Our style still very much reflects our antipodean roots, we love spaces that feel light and serene with minimal extraneous detail and honest materials. Throughout the years, we have tackled the renovation process gradually, taking on smaller stages, until we recently undertook a significant full remodel of our kitchen and built an oak plywood studio space (in our former garage).
The focus of our latest reno was to make the space more functional whilst adding warmth, depth and visual interest through the use of beautiful organic materials.
We leaned into the earth tones of our surroundings with a deep burgundy island and rosso levanto marble in the kitchen and studio, paired with Calacatta Viola on oak perimeter cabinets. For the kitchen we based the design around a central oversized island where we could gather with friends and prepare meals.
Given the cabin is a weekend retreat vs full time home, we embraced the opportunity to incorporate some bolder design moves. For instance, we decided to eliminate the traditional fridge which opened up precious vertical visual space and opted for fridge drawers integrated into the island.
This created a much more spacious and uncluttered feeling and allowed the view of the river and forest to take centre stage - we even went so far as to remove a window to further enhance this effect. So some big swings resulted in quite a bold kitchen that doesn’t feel super 'kitchen-y’. It’s minimal yet warm and pays homage to the home's mid century roots but with our added personal touch.
As the mother to two girls, how do you balance (juggle?) work with family?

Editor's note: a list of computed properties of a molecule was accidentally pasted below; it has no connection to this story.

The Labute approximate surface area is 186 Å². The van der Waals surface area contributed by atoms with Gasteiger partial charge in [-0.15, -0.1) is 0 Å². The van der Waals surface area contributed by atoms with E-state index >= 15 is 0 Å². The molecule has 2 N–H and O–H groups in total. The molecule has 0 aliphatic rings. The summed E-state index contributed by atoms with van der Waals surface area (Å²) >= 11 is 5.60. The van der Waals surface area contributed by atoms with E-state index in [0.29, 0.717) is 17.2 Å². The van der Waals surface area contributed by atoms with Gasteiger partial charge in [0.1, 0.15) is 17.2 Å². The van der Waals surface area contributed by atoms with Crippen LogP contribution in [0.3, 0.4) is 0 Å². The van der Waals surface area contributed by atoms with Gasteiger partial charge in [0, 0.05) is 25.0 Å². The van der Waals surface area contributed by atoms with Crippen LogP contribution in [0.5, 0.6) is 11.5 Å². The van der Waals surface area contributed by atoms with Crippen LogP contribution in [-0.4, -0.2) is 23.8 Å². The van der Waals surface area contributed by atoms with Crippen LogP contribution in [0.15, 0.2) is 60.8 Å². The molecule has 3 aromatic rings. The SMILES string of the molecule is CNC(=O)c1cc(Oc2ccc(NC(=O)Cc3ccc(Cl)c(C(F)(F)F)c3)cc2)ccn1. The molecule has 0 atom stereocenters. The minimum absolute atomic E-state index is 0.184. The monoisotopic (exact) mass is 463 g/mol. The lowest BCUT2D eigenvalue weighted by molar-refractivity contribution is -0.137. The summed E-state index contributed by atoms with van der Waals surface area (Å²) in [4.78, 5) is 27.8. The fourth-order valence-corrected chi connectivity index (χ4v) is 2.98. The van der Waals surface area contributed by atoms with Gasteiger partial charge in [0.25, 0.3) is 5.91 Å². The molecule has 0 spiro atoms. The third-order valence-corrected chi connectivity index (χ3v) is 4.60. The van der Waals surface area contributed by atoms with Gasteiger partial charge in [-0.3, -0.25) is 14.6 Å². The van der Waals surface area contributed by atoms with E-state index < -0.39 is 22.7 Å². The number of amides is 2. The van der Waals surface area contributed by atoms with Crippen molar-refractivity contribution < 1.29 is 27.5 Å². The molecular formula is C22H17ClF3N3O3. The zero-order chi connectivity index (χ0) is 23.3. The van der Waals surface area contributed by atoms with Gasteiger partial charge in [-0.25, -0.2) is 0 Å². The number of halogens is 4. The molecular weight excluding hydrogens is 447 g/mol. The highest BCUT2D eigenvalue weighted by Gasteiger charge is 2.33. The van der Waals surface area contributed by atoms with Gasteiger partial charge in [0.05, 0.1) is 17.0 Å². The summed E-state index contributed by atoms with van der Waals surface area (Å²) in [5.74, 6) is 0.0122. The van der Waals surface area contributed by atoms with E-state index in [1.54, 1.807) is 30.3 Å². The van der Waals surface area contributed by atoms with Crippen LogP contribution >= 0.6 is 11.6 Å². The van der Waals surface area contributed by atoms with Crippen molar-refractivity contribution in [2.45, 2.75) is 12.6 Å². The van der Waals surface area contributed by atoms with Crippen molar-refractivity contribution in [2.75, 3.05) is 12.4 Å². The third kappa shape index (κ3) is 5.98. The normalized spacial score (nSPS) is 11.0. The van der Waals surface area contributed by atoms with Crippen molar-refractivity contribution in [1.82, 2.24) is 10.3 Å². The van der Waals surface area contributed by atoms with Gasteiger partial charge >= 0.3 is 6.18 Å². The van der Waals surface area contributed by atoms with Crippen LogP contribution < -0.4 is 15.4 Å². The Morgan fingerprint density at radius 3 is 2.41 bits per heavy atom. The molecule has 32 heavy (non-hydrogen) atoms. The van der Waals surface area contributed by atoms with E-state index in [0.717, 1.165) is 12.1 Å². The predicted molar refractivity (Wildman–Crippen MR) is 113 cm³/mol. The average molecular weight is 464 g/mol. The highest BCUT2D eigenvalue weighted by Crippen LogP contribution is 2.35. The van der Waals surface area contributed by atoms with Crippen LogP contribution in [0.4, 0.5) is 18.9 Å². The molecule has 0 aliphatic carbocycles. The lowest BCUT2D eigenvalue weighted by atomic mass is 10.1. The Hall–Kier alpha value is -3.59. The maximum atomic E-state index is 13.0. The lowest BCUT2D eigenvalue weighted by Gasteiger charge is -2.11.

Balance feels elusive… BUT I’ve learnt to be somewhat selective of what I can (or rather can’t) take on. Especially in this season while they are little and if I’m feeling stretched too thin. We don’t have family here to help out so we have to rely on childcare (which is famously expensive in the US) and I try to just get as much done whenever I can and remember that being a Mum is also a full time job. The people who make it look easy have some kind of superpower that I’m still trying to uncover!
If I’m being honest I don’t think anything has challenged me more. Time, hours and days feel incredibly precious, and fleeting - managing my personal bandwidth is an ever-evolving puzzle.
How would you describe your personal style and how has this evolved over the years?
My style is casual and relaxed built around good quality staples with oversized silhouettes and vintage tees being some of my faves. In more recent years I’ve moved further from trends and learned to stay true to the core pieces I feel good in, can throw on and never feel too over or under dressed.
And as I've gotten older, I've become more mindful of the materials I choose, prioritising quality and longevity.
Marle is designed to add effortless ease to a woman’s wardrobe, how does wearing Marle make you feel?
Marle clothes feel sophisticated and chic in a quiet, understated way. I like looking put together without being fussy or overdone.
What is your most treasured object and why?
Our art collection (some inexpensive, some valuable). We've started a family tradition where we buy a new piece of art for each of our girls on their birthdays. It's a cool way to celebrate them even if they don’t quite appreciate it yet!
Favourite home cooked meal?
My husband Lee makes a killer meal in the summer at our cabin (over an open fire): NY Strip Steak with fire roasted lemon squeezed over it, charred broccolini, carrots, beets and sometimes shisito peppers. It’s a vibe.
My Navy Comme Des Garcons cardi that I’ve had for a million years and has never pilled and goes with everything. I've since bought it in various cuts but the OG slightly cropped one never fails.
Your non-negotiable daily rituals?
Morning Oatly Flat white and a podcast
Spring/Summer or Autumn/Winter?
Spring / Summer because I live for SUN! Fashion wise I love to layer so autumn is my fave
Big Magic by Elizabeth Gilbert
Current Podcast Recommendations
The Modern House (inspiring design), Wiser Than Me (new pod - Julia Louis Dreyfus talks to rad older women, so far I’m finding it fascinating! And about time).